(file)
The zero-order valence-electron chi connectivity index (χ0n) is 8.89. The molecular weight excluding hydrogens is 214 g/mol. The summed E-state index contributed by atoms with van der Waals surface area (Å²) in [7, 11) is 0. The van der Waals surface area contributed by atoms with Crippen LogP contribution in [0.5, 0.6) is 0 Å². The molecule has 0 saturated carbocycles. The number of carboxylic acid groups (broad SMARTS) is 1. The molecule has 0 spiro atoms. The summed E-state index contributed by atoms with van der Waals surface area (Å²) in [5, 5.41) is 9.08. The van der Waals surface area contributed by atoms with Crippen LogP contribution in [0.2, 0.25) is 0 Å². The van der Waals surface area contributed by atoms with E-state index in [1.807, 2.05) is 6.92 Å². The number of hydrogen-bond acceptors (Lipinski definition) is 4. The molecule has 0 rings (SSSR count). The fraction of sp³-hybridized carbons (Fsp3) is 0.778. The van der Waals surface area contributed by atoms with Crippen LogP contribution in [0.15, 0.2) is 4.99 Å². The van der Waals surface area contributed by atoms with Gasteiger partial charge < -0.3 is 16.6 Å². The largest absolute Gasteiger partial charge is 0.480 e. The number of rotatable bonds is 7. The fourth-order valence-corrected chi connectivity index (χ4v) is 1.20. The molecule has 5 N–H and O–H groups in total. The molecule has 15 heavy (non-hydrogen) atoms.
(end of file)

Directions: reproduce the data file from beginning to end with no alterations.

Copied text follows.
The zero-order valence-electron chi connectivity index (χ0n) is 8.89. The molecular weight excluding hydrogens is 214 g/mol. The summed E-state index contributed by atoms with van der Waals surface area (Å²) in [7, 11) is 0. The van der Waals surface area contributed by atoms with Crippen LogP contribution in [0.5, 0.6) is 0 Å². The molecule has 0 saturated carbocycles. The number of carboxylic acid groups (broad SMARTS) is 1. The molecule has 0 spiro atoms. The summed E-state index contributed by atoms with van der Waals surface area (Å²) in [5, 5.41) is 9.08. The van der Waals surface area contributed by atoms with Crippen LogP contribution in [0.2, 0.25) is 0 Å². The van der Waals surface area contributed by atoms with E-state index in [1.807, 2.05) is 6.92 Å². The number of hydrogen-bond acceptors (Lipinski definition) is 4. The molecule has 0 rings (SSSR count). The fraction of sp³-hybridized carbons (Fsp3) is 0.778. The van der Waals surface area contributed by atoms with Crippen LogP contribution in [0.15, 0.2) is 4.99 Å². The van der Waals surface area contributed by atoms with Gasteiger partial charge < -0.3 is 16.6 Å². The largest absolute Gasteiger partial charge is 0.480 e. The number of rotatable bonds is 7. The fourth-order valence-corrected chi connectivity index (χ4v) is 1.20. The molecule has 5 N–H and O–H groups in total. The molecule has 15 heavy (non-hydrogen) atoms.